An arteriovenous fistula, or AVF, is an abnormal connection of vessels in the tissues around the brain or spinal cord in which one or more arteries are directly connected to one or more veins or venous spaces called sinuses. Arteries carry blood from the heart to the tissues, and veins take blood back from the tissues to the heart. In an AVF, there is a direct connection between one or more arteries and veins or sinuses which gives rise to many problems. AVFs differ from arteriovenous malformations (AVMs) in that AVMs are found within the tissue of the brain or spinal cord, but AVFs are found in the coverings of the brain or spinal cord, such as the dura mater or arachnoid. The most serious problem associated with AVFs is that they transfer high-pressure arterial blood into the veins or venous sinuses that drain blood from the brain or spinal cord. This results in an increase in the pressure of the venous system around the brain or spinal cord.
There are two major types of AVFs: dural AVFs and carotid-cavernous fistulas (CCFs). These are acquired lesions, which means that patients are not born with them, but instead develop them later in life. They can be a result of infection or traumatic injuries, but most develop without any specific precipitating event. Patients with dural AVFs typically present with a rumbling noise in one ear that follows the heartbeat, which is called a bruit. Patients with CCFs typically present with swelling and redness of one or both eyes in addition to a bruit.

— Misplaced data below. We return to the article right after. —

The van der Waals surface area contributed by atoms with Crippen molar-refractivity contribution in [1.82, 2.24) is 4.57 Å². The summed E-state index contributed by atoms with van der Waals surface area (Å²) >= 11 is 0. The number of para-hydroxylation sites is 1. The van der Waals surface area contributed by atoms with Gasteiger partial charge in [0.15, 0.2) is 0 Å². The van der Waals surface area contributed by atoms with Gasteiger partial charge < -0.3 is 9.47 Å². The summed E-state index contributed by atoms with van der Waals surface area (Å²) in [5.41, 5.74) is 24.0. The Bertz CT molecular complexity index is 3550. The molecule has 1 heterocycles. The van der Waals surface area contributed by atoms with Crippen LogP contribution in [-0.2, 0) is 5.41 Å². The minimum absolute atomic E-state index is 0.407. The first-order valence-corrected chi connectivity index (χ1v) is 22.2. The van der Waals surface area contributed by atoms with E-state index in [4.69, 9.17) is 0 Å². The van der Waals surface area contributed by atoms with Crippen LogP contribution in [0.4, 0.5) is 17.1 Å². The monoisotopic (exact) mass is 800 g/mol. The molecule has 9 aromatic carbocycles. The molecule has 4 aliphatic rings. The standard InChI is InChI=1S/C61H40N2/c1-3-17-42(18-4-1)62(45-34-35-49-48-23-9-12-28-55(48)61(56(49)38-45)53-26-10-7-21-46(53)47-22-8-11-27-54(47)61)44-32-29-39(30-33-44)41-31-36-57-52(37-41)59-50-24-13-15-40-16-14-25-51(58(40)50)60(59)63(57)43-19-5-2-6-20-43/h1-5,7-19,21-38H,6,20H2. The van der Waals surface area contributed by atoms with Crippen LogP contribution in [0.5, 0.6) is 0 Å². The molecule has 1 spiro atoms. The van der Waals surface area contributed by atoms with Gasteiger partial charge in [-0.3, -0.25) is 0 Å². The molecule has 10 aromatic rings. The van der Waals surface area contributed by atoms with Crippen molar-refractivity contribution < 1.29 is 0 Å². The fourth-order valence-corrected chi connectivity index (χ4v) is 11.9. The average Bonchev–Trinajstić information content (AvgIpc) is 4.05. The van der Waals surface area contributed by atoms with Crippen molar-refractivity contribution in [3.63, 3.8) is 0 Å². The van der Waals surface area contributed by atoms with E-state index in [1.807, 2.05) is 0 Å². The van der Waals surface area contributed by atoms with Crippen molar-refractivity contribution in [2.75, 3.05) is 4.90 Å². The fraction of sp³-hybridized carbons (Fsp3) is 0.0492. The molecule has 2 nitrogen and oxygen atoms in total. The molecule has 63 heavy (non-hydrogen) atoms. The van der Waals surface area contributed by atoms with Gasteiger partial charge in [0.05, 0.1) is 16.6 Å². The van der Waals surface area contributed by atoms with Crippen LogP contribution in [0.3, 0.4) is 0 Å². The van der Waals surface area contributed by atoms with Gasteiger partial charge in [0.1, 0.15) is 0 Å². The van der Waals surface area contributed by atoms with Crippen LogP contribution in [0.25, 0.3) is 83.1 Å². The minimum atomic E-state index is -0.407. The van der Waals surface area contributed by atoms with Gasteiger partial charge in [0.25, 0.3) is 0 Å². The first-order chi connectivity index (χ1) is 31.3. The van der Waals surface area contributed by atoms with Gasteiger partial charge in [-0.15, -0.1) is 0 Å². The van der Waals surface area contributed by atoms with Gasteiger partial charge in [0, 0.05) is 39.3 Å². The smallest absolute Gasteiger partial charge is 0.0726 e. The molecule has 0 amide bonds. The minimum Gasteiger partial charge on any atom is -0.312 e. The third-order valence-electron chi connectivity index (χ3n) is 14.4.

Currently, we attempt whenever possible to close the AVFs before the increased pressure in the venous system causes irreversible damage to the brain or spinal cord. We typically find the AVF when we obtain an angiogram. An angiogram (also called an arteriogram) is a special test in which a neuroradiologist injects dye into the blood vessels in the brain and obtains images of the blood vessels. At this point, the angiogram is the test that most accurately shows the AVF and its relationship to the surrounding arteries and veins. In the case of most AVFs, the CT and MRI scans are often read as normal.
At Johns Hopkins, we treat AVFs using a combination of two methods, depending on the type of AVF:
Endovascular embolization – typically sufficient to cure the majority of AVFs. During this procedure, we pass a catheter through the groin up into the arteries in the brain that lead to the AVF and inject a material into these arteries. This injection shuts off that artery and reduces the flow of blood through the AVF.
Microsurgical resection - reserved for AVFs that cannot be closed with endovascular embolization. During microsurgical resection, we perform a craniotomy and using the microscope isolate the AVF from the tissues around the brain or spinal cord.
The cerebrovascular team at Johns Hopkins evaluates each AVF patient to decide the best treatment for the patient's specific AVF. In special cases, we will opt to use both techniques in combination.